abominable movie adaptations of books (via Kottke)

Jason Kottke has a list on his blog today of movie adaptations of books and which he has seen/read.

Personally, I have had too many horrible experiences of movie adaptations almost obliterating the beautiful mental imagery I had of favourite books.

So, who wants to make another list with me of movies adaptations where warnings should be given to anyone who has actually *read* the book that watching the movie will irrepairably alter their relationship with said book.

I’ll start: 1. The English Patient, 2. Possession, 3. Oscar & Lucinda ,4. Portrait of a Lady
Bring it on. (no, not the movie. That’s a call to action)

5 thoughts on “abominable movie adaptations of books (via Kottke)

  1. Horrible adaptations:

    Catch 22
    Short Cuts
    The Long Goodbye
    The Great Gatsby
    Gangs of New York
    The Hitchhikers Guide to the Galaxy
    The Bonfire of the Vantities
    Romeo Juliet (Baz Luhrman)
    High Fidelity
    Spy Game
    84 Charing Cross Road
    Total Recall
    The Name of the Rose
    Schindler’s List – Speilberg’s sentimentality is unbearable!

    Every adaptation of Thomas Hardy, ever,

    and of course, “Risk”. :(

    Adaptations where the movie improved on the book/story:

    The Right Stuff (Sam Shephard, yum)
    The Shining
    The Bourne Identity
    2001 – tedious tedious book, interesting movie
    Duel – not so great story, great directing debut
    Jaws – not terribly interesting as a book, very well directed film
    Gone With The Wind
    The Princess Bride
    The Verdict – bland story, elevated by Paul Newman
    Cool Hand Luke – ditto
    The Big Sleep (1946) – incomprehensible plot, but Bogart and Bacall!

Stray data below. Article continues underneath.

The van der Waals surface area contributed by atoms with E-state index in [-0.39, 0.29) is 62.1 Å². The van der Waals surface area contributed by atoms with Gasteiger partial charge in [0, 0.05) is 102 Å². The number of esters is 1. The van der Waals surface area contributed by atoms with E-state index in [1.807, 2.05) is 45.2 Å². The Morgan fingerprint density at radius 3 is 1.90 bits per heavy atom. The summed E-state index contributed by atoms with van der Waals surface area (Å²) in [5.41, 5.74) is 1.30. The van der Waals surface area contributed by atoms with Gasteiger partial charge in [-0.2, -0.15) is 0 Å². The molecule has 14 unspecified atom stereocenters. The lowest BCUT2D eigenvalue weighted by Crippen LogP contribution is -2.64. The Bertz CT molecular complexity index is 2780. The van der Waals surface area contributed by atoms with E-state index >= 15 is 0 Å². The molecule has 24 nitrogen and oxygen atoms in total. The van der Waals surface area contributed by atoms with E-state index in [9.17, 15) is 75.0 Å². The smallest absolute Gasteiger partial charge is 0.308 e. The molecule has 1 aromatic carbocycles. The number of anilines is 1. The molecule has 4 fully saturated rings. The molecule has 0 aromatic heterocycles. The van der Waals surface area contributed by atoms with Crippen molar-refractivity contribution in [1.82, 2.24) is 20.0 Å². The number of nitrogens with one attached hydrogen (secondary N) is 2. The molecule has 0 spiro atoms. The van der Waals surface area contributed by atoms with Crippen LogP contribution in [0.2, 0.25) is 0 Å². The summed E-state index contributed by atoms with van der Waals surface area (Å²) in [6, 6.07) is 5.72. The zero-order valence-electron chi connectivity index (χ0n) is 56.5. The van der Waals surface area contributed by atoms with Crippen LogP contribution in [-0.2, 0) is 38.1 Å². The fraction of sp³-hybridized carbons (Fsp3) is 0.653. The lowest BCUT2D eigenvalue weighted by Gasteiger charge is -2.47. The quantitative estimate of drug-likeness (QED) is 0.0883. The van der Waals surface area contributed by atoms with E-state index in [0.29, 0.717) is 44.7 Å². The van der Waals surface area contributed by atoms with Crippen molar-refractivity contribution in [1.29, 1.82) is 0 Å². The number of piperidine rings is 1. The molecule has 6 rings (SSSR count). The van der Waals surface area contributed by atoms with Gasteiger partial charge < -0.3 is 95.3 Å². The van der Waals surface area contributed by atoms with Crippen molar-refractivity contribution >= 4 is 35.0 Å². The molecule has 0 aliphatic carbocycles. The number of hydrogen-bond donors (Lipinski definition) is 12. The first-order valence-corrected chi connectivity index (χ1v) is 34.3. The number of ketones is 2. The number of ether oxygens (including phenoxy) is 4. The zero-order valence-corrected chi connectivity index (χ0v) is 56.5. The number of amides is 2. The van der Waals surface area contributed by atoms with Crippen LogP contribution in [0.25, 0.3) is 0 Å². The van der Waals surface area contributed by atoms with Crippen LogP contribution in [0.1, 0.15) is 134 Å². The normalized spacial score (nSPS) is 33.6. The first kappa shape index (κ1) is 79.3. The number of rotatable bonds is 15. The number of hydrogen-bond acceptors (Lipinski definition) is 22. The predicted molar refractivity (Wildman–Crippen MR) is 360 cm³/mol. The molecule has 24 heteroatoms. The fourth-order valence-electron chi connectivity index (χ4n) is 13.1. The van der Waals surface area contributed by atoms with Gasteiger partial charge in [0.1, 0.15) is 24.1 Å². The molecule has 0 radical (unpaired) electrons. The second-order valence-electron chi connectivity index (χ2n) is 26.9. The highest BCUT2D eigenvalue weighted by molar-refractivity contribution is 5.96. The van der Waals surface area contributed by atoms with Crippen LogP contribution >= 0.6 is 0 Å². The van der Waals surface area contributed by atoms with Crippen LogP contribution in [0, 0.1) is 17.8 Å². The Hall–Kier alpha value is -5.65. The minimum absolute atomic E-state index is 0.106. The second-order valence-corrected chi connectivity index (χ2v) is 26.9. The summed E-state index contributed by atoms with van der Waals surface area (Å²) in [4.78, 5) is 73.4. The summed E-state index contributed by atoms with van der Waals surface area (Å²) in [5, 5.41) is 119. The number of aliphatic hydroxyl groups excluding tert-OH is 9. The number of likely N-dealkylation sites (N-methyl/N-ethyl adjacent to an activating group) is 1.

The Treasure of the Sierra Madre – more Bogart, from an unremarkable novel

    Movies where it wasn’t an improvement, exactly, but where the movie was suitably indelible all on its own:

    The Last Picture Show
    A Clockwork Orange
    One Flew Over The Cuckoo’s Nest
    Pride and Prejudice (2005)
    All The President’s Men
    Wuthering Heights (1939) – Larry Olivier and Vivien Leigh, and has the grace to only tell the first half of the story
    The Unbearable Lightness of Being (really nowhere near as good as the book, but has some suitably impressive moments, and the advantage of tres gorgeous young Daniel Day Lewis).
    The Comfort of Strangers (1990)

  2. that’s an outstanding list, Rachel, and from what I’ve read/seen, I pretty much agree with you.

    Although, I have a bit of a soft spot for Short Cuts. (Didn’t know it was a book tho’)

    I notice you picked last year’s Pride & Prejudice over the Colin Firth (aka BBC) edition. Brave choice. (I know, v. Bridget Jones of me to bring that up… ah, and there’s another book/film… appalling, improvement? heh. No one will admit to reading/seeing it, I’m sure.)

    For me, Unbearable Lightness of Being belongs in the top (crapola) category.

    Now, where’s Melissa? I was sure she’d have strong opinions on this topic…

  3. “Short Cuts” was adapted from a series of Raymond Carver short stories. What’s interesting about Carver isn’t the events he writes about, so much as the *way* he does it.

    Although “So Much Water So Close to Home” is pretty good so far as the events side of things goes, and has inspired a whole bunch of other people to write songs and movies. Wow, that’s an astonishingly great story.

  4. Also, yeah, you’re right about “Unbearable Lightness of Being’ being fairly crap. It’s just that I have a terrible, terrible weakness for Daniel Day Lewis at that age. ;)

  5. One combination I’d put into your third group is ‘One Flew Over the Cuckoo’s Nest’ – the movie took a slice of the book, and turned the focus around a little, but I thought captured part of the essence of the Chie’f story, and was a hell of a movie on it’s own (OK – I’ll admit I’m a Nicholson fan!)

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